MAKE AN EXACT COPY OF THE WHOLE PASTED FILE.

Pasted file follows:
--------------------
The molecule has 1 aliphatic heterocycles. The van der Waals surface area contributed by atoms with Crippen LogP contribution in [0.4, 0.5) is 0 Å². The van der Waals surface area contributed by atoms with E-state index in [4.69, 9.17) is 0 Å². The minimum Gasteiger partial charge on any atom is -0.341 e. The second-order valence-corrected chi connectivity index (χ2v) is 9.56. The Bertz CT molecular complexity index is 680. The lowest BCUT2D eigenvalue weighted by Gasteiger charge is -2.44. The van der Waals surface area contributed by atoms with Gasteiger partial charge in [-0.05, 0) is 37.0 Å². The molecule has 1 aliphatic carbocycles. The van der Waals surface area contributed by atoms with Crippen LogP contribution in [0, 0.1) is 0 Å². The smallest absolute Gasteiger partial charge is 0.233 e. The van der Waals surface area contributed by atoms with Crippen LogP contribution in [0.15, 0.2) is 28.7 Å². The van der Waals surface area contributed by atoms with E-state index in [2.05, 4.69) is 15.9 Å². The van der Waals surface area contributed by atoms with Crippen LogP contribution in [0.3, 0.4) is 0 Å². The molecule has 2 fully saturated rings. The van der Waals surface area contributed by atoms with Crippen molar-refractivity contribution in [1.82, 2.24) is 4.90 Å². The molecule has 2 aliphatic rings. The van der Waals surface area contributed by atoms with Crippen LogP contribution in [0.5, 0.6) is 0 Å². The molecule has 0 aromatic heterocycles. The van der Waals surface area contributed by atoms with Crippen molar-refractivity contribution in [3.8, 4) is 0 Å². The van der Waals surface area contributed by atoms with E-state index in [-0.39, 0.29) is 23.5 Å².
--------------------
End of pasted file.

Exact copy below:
The molecule has 1 aliphatic heterocycles. The van der Waals surface area contributed by atoms with Crippen LogP contribution in [0.4, 0.5) is 0 Å². The van der Waals surface area contributed by atoms with E-state index in [4.69, 9.17) is 0 Å². The minimum Gasteiger partial charge on any atom is -0.341 e. The second-order valence-corrected chi connectivity index (χ2v) is 9.56. The Bertz CT molecular complexity index is 680. The lowest BCUT2D eigenvalue weighted by Gasteiger charge is -2.44. The van der Waals surface area contributed by atoms with Gasteiger partial charge in [-0.05, 0) is 37.0 Å². The molecule has 1 aliphatic carbocycles. The van der Waals surface area contributed by atoms with Crippen LogP contribution in [0, 0.1) is 0 Å². The smallest absolute Gasteiger partial charge is 0.233 e. The van der Waals surface area contributed by atoms with Crippen LogP contribution in [0.15, 0.2) is 28.7 Å². The van der Waals surface area contributed by atoms with E-state index in [2.05, 4.69) is 15.9 Å². The van der Waals surface area contributed by atoms with Crippen LogP contribution in [0.3, 0.4) is 0 Å². The molecule has 2 fully saturated rings. The van der Waals surface area contributed by atoms with Crippen molar-refractivity contribution in [1.82, 2.24) is 4.90 Å². The molecule has 2 aliphatic rings. The van der Waals surface area contributed by atoms with Crippen LogP contribution in [0.5, 0.6) is 0 Å². The molecule has 0 aromatic heterocycles. The van der Waals surface area contributed by atoms with Crippen molar-refractivity contribution in [3.8, 4) is 0 Å². The van der Waals surface area contributed by atoms with E-state index in [-0.39, 0.29) is 23.5 Å².